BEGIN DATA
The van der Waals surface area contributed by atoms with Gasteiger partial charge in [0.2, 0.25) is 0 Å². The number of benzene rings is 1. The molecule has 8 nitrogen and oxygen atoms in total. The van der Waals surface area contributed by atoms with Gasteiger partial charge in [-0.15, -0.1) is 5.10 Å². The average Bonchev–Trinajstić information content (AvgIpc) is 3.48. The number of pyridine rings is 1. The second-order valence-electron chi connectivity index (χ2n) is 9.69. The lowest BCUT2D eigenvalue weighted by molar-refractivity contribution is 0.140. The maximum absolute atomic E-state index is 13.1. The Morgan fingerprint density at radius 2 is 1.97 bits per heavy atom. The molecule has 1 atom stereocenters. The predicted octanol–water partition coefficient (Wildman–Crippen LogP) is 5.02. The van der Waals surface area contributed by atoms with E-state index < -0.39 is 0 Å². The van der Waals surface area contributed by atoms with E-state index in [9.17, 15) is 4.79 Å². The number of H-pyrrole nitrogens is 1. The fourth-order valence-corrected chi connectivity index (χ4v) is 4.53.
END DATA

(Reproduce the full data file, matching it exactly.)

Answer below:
The van der Waals surface area contributed by atoms with Gasteiger partial charge in [0.2, 0.25) is 0 Å². The number of benzene rings is 1. The molecule has 8 nitrogen and oxygen atoms in total. The van der Waals surface area contributed by atoms with Gasteiger partial charge in [-0.15, -0.1) is 5.10 Å². The average Bonchev–Trinajstić information content (AvgIpc) is 3.48. The number of pyridine rings is 1. The second-order valence-electron chi connectivity index (χ2n) is 9.69. The lowest BCUT2D eigenvalue weighted by molar-refractivity contribution is 0.140. The maximum absolute atomic E-state index is 13.1. The Morgan fingerprint density at radius 2 is 1.97 bits per heavy atom. The molecule has 1 atom stereocenters. The predicted octanol–water partition coefficient (Wildman–Crippen LogP) is 5.02. The van der Waals surface area contributed by atoms with E-state index < -0.39 is 0 Å². The van der Waals surface area contributed by atoms with E-state index in [9.17, 15) is 4.79 Å². The number of H-pyrrole nitrogens is 1. The fourth-order valence-corrected chi connectivity index (χ4v) is 4.53.